• First published in 2004 as Bartholomew’s Notes on Religion (BNOR).

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Daily Mail and Police on “Bizarre Religious Ritual” and Girl’s Murder

From the Daily Mail:

Religious ritual believed to be behind death of girl who was found with her heart cut out and other organs strewn round home

Neighbours of a mother arrested after her four-year-old daughter was killed as an apparent religious offering told how they heard screams from the family’s flat.

Nusayba Bharuchi’s corpse was found stabbed to death in the kitchen with her heart and other organs cut out and strewn around her flat and lying next to her mother, Shayna.

The 35-year-old woman was allegedly chanting verses of the Koran as her daughter’s disembowelled corpse lay next to her in the home in Clapton, East London.

The woman, believed to be from Somalia, had her MP3 on full blast as she listened to the Muslim holy book…

The headline has been changed from:

‘Mother cuts out heart of daughter, 4, as she listens to recording of Koran in ritual killing’

A Mirror report has a direct quote from the police:

A police source said: “It appears to be some sort of bizarre ritual killing.

“She was chanting passages of the Koran while listening to a recording of the text on her MP3 player.”

Naturally, the story has been picked by anti-Islam activists;  in the USA, Robert Spencer has a blog entry using the same original headline, minus the quotation marks that show that it’s an allegation rather than a proven fact. Says Spencer, sarcastically:

There is nothing in the Qur’an about cutting your daughter’s heart out. However, one wonders why the peaceful verses of the Book of Peace didn’t pacify this mother and deter her from this horrific murder.

Pamela Geller, meanwhile, hints that Muslims are to blame for the murder for having the Koran:

That is one hell of a book they got there.

However, the Mail‘s sensationalised report – as ever – requires some caution. Even Spencer concedes that ritual human sacrifice does not form any part of Islam, and I haven’t been able find any comparable reports from Somalia suggestive that a heterodox form of the religion might have played a role. Secondly, the woman’s partner and the police arrived after the killing. Although the police are not looking for anyone else, we don’t yet know for sure whether the mother was the killer, or, even if she was, whether she was listening to or reciting the Koran during the act itself. In any case, intelligent observers would more likely to see “mental illness” as “behind death of girl” rather than “religious ritual”.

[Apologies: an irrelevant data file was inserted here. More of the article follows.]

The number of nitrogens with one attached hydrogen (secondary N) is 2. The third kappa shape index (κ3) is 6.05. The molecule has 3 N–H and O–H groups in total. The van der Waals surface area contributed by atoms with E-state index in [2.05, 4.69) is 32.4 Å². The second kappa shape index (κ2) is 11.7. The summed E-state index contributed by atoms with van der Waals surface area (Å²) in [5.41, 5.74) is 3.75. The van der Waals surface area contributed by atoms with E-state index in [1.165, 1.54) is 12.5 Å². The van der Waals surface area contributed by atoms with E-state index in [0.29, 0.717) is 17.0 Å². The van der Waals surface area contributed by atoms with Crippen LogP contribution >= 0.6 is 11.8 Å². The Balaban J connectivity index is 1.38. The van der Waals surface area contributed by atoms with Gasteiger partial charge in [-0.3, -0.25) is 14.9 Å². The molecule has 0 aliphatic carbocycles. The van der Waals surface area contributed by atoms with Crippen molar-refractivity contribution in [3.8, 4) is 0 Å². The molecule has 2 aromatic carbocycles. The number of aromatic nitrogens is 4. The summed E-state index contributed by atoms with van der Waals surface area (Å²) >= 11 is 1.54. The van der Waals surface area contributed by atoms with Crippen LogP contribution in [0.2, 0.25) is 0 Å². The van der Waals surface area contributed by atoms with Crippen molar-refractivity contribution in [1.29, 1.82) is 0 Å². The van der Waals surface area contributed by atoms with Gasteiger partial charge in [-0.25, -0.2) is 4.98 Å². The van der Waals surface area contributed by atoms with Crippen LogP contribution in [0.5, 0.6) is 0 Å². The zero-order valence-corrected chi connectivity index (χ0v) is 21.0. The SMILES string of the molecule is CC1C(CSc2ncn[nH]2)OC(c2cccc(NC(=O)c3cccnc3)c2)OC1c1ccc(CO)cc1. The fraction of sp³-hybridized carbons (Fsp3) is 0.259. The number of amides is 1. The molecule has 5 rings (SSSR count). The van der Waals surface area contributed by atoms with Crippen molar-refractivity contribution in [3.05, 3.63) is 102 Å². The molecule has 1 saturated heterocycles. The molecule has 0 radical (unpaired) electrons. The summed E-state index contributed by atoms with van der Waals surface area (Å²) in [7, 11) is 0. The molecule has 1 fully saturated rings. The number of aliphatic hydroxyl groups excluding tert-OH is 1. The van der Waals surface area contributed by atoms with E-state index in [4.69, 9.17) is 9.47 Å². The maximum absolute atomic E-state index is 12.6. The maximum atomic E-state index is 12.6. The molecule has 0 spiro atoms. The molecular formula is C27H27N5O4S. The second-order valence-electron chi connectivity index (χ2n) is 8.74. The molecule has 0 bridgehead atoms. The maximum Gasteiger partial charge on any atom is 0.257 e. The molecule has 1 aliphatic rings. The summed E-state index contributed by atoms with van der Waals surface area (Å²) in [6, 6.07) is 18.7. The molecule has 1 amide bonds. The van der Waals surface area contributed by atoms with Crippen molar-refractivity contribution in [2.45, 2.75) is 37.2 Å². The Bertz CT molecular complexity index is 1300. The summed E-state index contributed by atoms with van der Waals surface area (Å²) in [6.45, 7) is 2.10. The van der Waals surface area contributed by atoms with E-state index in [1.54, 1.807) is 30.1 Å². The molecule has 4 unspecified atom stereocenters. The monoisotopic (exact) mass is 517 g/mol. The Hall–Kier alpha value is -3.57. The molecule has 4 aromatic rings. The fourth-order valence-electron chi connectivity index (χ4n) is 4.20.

The Mail’s headline recalls the notorious 2005 Evening Standard headline “Children Sacrificed in London Churches, Say Police“; I blogged on this here. The Daily Mail also stoked fears of an Islamic ritual killing last year, as I blogged here.

(Incidentally, Spencer never contradicted Rifqa Bary’s belief – fed to her by evangelical pastors – that her parents wished to kill her because it be would be an especially “great honour” for them to do so, since she was the the first Christian in her family for “150 generations”.)

12 Responses

  1. …..In any case, intelligent observers would more likely to see “mental illness” as “behind death of girl” rather than “religious ritual”.

    Absolutely spot on, well said….

  2. Naturally, the story has been picked by anti-Islam activists; in the USA, Robert Spencer

    And you know, Bob Spencer picks up on a lot of anti-Islam stories. The one about the cold blooded murder of some 60 Christians in an Iraqi church by jihadists a few weeks back comes to mind.

    You can’t get more anti-islam than that, can you?

    You see, it was clear that the dozen or so attackers at the church were mentally ill.

    Just as the attackers on 911 were all mentally ill.

    None of these incidents have anything whatsoever to do with Islam because islam is absolutely perfect.

    Any unfortunate incidents that do occur are the result of either misunderstanding islam or of being mentally ill.

    Let’s all be very clear about that.

    • June–the reminder of Rifqa Bary is sound. Even if the Bary family is accepted as having a death wish toward their daughter–there is nothing to substantiate that this death-wish derives in any way from Islam.